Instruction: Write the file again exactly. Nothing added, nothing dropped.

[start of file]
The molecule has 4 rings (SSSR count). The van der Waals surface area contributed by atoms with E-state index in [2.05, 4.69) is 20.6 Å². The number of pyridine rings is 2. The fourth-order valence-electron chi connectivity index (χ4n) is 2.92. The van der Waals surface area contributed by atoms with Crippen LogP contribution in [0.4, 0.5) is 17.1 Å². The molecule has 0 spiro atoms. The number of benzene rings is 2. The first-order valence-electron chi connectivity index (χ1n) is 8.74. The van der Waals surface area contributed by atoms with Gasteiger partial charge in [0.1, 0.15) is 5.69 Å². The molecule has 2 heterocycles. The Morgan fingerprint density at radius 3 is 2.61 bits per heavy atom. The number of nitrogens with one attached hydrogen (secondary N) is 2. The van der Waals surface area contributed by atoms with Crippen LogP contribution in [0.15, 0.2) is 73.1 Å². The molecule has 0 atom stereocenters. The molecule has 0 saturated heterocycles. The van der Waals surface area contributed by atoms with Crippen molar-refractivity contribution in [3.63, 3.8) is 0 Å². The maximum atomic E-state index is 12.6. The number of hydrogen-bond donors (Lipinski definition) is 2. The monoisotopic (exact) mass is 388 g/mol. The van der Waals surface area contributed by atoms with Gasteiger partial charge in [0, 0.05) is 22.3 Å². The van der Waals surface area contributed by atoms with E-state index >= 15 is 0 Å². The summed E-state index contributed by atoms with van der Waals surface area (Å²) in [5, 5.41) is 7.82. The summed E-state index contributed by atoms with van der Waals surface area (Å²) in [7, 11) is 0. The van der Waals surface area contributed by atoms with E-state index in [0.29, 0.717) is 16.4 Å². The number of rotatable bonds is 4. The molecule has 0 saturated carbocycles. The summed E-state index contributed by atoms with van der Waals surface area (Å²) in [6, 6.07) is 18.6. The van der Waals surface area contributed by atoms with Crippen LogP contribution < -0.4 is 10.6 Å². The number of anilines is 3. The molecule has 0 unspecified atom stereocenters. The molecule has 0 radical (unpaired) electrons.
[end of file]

The molecule has 4 rings (SSSR count). The van der Waals surface area contributed by atoms with E-state index in [2.05, 4.69) is 20.6 Å². The number of pyridine rings is 2. The fourth-order valence-electron chi connectivity index (χ4n) is 2.92. The van der Waals surface area contributed by atoms with Crippen LogP contribution in [0.4, 0.5) is 17.1 Å². The molecule has 0 spiro atoms. The number of benzene rings is 2. The first-order valence-electron chi connectivity index (χ1n) is 8.74. The van der Waals surface area contributed by atoms with Gasteiger partial charge in [0.1, 0.15) is 5.69 Å². The molecule has 2 heterocycles. The Morgan fingerprint density at radius 3 is 2.61 bits per heavy atom. The number of nitrogens with one attached hydrogen (secondary N) is 2. The van der Waals surface area contributed by atoms with Crippen LogP contribution in [0.15, 0.2) is 73.1 Å². The molecule has 0 atom stereocenters. The molecule has 0 saturated heterocycles. The van der Waals surface area contributed by atoms with Crippen molar-refractivity contribution in [3.63, 3.8) is 0 Å². The maximum atomic E-state index is 12.6. The number of hydrogen-bond donors (Lipinski definition) is 2. The monoisotopic (exact) mass is 388 g/mol. The van der Waals surface area contributed by atoms with Gasteiger partial charge in [0, 0.05) is 22.3 Å². The van der Waals surface area contributed by atoms with E-state index >= 15 is 0 Å². The summed E-state index contributed by atoms with van der Waals surface area (Å²) in [5, 5.41) is 7.82. The summed E-state index contributed by atoms with van der Waals surface area (Å²) in [7, 11) is 0. The van der Waals surface area contributed by atoms with E-state index in [0.29, 0.717) is 16.4 Å². The number of rotatable bonds is 4. The molecule has 0 saturated carbocycles. The summed E-state index contributed by atoms with van der Waals surface area (Å²) in [6, 6.07) is 18.6. The van der Waals surface area contributed by atoms with Crippen LogP contribution < -0.4 is 10.6 Å². The number of anilines is 3. The molecule has 0 unspecified atom stereocenters. The molecule has 0 radical (unpaired) electrons.